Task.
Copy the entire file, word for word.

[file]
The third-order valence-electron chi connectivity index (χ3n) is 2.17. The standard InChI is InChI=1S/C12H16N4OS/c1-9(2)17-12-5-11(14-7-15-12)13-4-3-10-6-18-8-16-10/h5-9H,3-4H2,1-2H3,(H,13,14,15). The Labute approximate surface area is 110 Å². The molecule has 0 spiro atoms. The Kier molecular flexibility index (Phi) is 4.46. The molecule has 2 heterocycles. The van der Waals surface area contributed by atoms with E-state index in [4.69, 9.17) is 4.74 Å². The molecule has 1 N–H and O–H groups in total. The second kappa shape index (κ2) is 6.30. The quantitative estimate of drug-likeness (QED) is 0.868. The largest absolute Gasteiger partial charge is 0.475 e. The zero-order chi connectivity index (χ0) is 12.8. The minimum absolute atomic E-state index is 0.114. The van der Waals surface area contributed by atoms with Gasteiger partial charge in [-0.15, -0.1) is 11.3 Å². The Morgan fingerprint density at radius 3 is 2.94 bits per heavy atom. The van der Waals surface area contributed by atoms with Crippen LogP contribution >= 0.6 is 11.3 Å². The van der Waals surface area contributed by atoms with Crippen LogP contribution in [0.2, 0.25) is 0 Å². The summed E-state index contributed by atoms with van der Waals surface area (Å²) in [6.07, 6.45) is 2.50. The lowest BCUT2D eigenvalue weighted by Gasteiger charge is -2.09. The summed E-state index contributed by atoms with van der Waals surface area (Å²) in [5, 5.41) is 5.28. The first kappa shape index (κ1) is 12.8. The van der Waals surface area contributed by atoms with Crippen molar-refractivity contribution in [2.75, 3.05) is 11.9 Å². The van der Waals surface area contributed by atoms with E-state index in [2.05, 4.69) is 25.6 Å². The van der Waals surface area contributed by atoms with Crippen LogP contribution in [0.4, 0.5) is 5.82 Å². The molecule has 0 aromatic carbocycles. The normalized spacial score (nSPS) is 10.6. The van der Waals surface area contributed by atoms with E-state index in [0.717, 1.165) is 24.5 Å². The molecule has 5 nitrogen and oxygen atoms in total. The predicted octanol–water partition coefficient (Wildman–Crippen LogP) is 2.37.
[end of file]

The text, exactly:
The third-order valence-electron chi connectivity index (χ3n) is 2.17. The standard InChI is InChI=1S/C12H16N4OS/c1-9(2)17-12-5-11(14-7-15-12)13-4-3-10-6-18-8-16-10/h5-9H,3-4H2,1-2H3,(H,13,14,15). The Labute approximate surface area is 110 Å². The molecule has 0 spiro atoms. The Kier molecular flexibility index (Phi) is 4.46. The molecule has 2 heterocycles. The van der Waals surface area contributed by atoms with E-state index in [4.69, 9.17) is 4.74 Å². The molecule has 1 N–H and O–H groups in total. The second kappa shape index (κ2) is 6.30. The quantitative estimate of drug-likeness (QED) is 0.868. The largest absolute Gasteiger partial charge is 0.475 e. The zero-order chi connectivity index (χ0) is 12.8. The minimum absolute atomic E-state index is 0.114. The van der Waals surface area contributed by atoms with Gasteiger partial charge in [-0.15, -0.1) is 11.3 Å². The Morgan fingerprint density at radius 3 is 2.94 bits per heavy atom. The van der Waals surface area contributed by atoms with Crippen LogP contribution >= 0.6 is 11.3 Å². The van der Waals surface area contributed by atoms with Crippen LogP contribution in [0.2, 0.25) is 0 Å². The summed E-state index contributed by atoms with van der Waals surface area (Å²) in [6.07, 6.45) is 2.50. The lowest BCUT2D eigenvalue weighted by Gasteiger charge is -2.09. The summed E-state index contributed by atoms with van der Waals surface area (Å²) in [5, 5.41) is 5.28. The first kappa shape index (κ1) is 12.8. The van der Waals surface area contributed by atoms with Crippen molar-refractivity contribution in [2.75, 3.05) is 11.9 Å². The van der Waals surface area contributed by atoms with E-state index in [2.05, 4.69) is 25.6 Å². The van der Waals surface area contributed by atoms with Crippen LogP contribution in [0.4, 0.5) is 5.82 Å². The molecule has 0 aromatic carbocycles. The normalized spacial score (nSPS) is 10.6. The van der Waals surface area contributed by atoms with E-state index in [0.717, 1.165) is 24.5 Å². The molecule has 5 nitrogen and oxygen atoms in total. The predicted octanol–water partition coefficient (Wildman–Crippen LogP) is 2.37.